Count one of the indictment charges Abdulmutallab with attempted use of a weapon of mass destruction, which carries a penalty of up to life in prison. Count two of the indictment charges him with attempted murder within the special aircraft jurisdiction of the United States, which carries a penalty of up to 20 years in prison. Count three of the indictment charges him with willful attempt to destroy or wreck an aircraft within the special aircraft jurisdiction of the United States, which carries a penalty of up to 20 years in prison. Count four of the indictment charges Abdulmutallab with willfully placing a destructive device on an aircraft within the special aircraft jurisdiction of the United States, which was likely to endanger the safety of such aircraft. This violation carries a penalty of up to 20 years in prison. Count five of the indictment charges him with use of a firearm/destructive device during and in relation to a crime of violence, which carries a consecutive mandatory 30 years in prison. Count six of the indictment charges the defendant with possession of a firearm/destructive device in furtherance of a crime of violence, which carries a consecutive mandatory 30 years in prison.
“The charges that Umar Farouk Abdulmutallab faces could imprison him for life,” said Attorney General Eric Holder. “This investigation is fast-paced, global and ongoing, and it has already yielded valuable intelligence that we will follow wherever it leads. Anyone we find responsible for this alleged attack will be brought to justice using every tool—military or judicial—available to our government.”
“The attempted murder of 289 innocent people merits the most serious charges available, and that’s what we have charged in this indictment,” said U.S. Attorney Barbara L. McQuade, U.S. Attorney for the Eastern District of Michigan.
According to the indictment, Northwest Airlines flight 253 carried 279 passengers and 11 crewmembers. Abdulmutallab allegedly boarded Northwest Airlines flight 253 in Amsterdam on Dec. 25, 2009 carrying a concealed bomb. The bomb components included Pentaerythritol (also known as PETN, a high explosive), as well as Triacetone Triperoxide (also known as TATP, a high explosive), and other ingredients.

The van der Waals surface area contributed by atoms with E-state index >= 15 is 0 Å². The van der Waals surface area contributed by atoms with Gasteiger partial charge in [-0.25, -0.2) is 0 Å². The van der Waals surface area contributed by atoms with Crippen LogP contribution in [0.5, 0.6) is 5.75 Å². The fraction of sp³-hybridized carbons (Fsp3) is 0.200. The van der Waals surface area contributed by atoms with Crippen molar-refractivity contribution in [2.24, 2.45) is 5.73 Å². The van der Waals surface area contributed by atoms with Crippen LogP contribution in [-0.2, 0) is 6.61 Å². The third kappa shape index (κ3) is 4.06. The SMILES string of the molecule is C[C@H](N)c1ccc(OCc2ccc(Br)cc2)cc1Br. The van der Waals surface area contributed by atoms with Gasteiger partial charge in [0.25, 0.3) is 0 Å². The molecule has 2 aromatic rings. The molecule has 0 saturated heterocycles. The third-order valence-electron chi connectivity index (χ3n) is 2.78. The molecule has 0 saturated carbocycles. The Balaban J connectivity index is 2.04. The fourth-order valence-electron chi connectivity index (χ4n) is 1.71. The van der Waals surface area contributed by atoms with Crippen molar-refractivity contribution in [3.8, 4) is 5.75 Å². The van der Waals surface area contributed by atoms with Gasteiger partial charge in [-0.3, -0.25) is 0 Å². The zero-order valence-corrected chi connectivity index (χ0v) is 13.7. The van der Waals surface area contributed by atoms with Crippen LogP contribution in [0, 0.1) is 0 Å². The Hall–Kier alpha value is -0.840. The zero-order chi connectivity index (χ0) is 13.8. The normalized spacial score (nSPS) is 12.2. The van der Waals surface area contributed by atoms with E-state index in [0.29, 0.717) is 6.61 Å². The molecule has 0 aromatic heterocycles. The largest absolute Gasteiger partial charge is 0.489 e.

The bomb was concealed in the defendant’s clothing and was designed to allow him to detonate it at a time of his choosing, thereby causing an explosion aboard flight 253, according to the indictment. Shortly prior to landing at Detroit Metropolitan Airport, Abdulmutallab detonated the bomb, causing a fire on board flight 253.
According to an affidavit filed in support of a criminal complaint, Abdulmutallab was subdued and restrained by the passengers and flight crew after detonating the bomb. The airplane landed shortly thereafter, and he was taken into custody by U.S. Customs and Border Protection officers. Abdulmutallab required medical treatment, and was transported to the University of Michigan Medical Center after the plane landed.
This prosecution is being handled by the U.S. Attorney’s Office for the Eastern District of Michigan, with assistance from the Counterterrorism Section of the Justice Department’s National Security Division.
The investigation is being conducted by the Detroit Joint Terrorism Task Force, which is led by the FBI and includes U.S. Customs and Border Protection, U.S. Immigration and Customs Enforcement, the Federal Air Marshal Service, and other law enforcement agencies. Additional assistance has been provided by the Transportation Security Administration, the State Department’s Bureau of Diplomatic Security, the Wayne County Airport police, as well as international law enforcement partners.
The public is reminded that an indictment contains mere allegations and a defendant is presumed innocent unless and until proven guilty in a court of law.